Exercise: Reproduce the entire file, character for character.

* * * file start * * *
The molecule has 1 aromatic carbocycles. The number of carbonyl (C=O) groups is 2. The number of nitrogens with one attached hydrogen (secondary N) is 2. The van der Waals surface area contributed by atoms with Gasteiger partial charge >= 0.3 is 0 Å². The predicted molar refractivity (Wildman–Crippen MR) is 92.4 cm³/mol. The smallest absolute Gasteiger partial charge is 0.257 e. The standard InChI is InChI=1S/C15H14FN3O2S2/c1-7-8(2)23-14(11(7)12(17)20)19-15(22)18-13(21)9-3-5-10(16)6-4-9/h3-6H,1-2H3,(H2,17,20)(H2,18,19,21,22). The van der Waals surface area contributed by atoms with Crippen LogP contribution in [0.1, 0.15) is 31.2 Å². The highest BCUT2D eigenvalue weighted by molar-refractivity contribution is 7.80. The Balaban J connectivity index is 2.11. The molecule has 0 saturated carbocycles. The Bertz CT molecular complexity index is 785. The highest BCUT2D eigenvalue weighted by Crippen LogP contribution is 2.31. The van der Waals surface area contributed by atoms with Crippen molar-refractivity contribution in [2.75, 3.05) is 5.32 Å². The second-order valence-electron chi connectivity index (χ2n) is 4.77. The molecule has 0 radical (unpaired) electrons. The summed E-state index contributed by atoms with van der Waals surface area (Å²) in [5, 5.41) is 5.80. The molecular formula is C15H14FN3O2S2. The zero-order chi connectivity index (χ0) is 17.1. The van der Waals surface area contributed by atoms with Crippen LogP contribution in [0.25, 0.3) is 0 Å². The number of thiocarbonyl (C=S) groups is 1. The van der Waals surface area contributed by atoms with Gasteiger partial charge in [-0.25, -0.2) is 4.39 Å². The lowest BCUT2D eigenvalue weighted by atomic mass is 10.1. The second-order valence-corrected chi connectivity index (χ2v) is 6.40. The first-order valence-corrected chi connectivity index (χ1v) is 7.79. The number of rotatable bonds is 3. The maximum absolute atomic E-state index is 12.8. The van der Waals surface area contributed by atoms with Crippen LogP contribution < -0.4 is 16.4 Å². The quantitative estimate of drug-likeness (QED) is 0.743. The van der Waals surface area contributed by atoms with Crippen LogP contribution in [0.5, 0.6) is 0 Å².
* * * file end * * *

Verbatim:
The molecule has 1 aromatic carbocycles. The number of carbonyl (C=O) groups is 2. The number of nitrogens with one attached hydrogen (secondary N) is 2. The van der Waals surface area contributed by atoms with Gasteiger partial charge >= 0.3 is 0 Å². The predicted molar refractivity (Wildman–Crippen MR) is 92.4 cm³/mol. The smallest absolute Gasteiger partial charge is 0.257 e. The standard InChI is InChI=1S/C15H14FN3O2S2/c1-7-8(2)23-14(11(7)12(17)20)19-15(22)18-13(21)9-3-5-10(16)6-4-9/h3-6H,1-2H3,(H2,17,20)(H2,18,19,21,22). The van der Waals surface area contributed by atoms with Crippen LogP contribution in [0.1, 0.15) is 31.2 Å². The highest BCUT2D eigenvalue weighted by molar-refractivity contribution is 7.80. The Balaban J connectivity index is 2.11. The molecule has 0 saturated carbocycles. The Bertz CT molecular complexity index is 785. The highest BCUT2D eigenvalue weighted by Crippen LogP contribution is 2.31. The van der Waals surface area contributed by atoms with Crippen molar-refractivity contribution in [2.75, 3.05) is 5.32 Å². The second-order valence-electron chi connectivity index (χ2n) is 4.77. The molecule has 0 radical (unpaired) electrons. The summed E-state index contributed by atoms with van der Waals surface area (Å²) in [5, 5.41) is 5.80. The molecular formula is C15H14FN3O2S2. The zero-order chi connectivity index (χ0) is 17.1. The van der Waals surface area contributed by atoms with Crippen LogP contribution in [0.25, 0.3) is 0 Å². The number of thiocarbonyl (C=S) groups is 1. The van der Waals surface area contributed by atoms with Gasteiger partial charge in [-0.25, -0.2) is 4.39 Å². The lowest BCUT2D eigenvalue weighted by atomic mass is 10.1. The second-order valence-corrected chi connectivity index (χ2v) is 6.40. The first-order valence-corrected chi connectivity index (χ1v) is 7.79. The number of rotatable bonds is 3. The maximum absolute atomic E-state index is 12.8. The van der Waals surface area contributed by atoms with Crippen LogP contribution < -0.4 is 16.4 Å². The quantitative estimate of drug-likeness (QED) is 0.743. The van der Waals surface area contributed by atoms with Crippen LogP contribution in [0.5, 0.6) is 0 Å².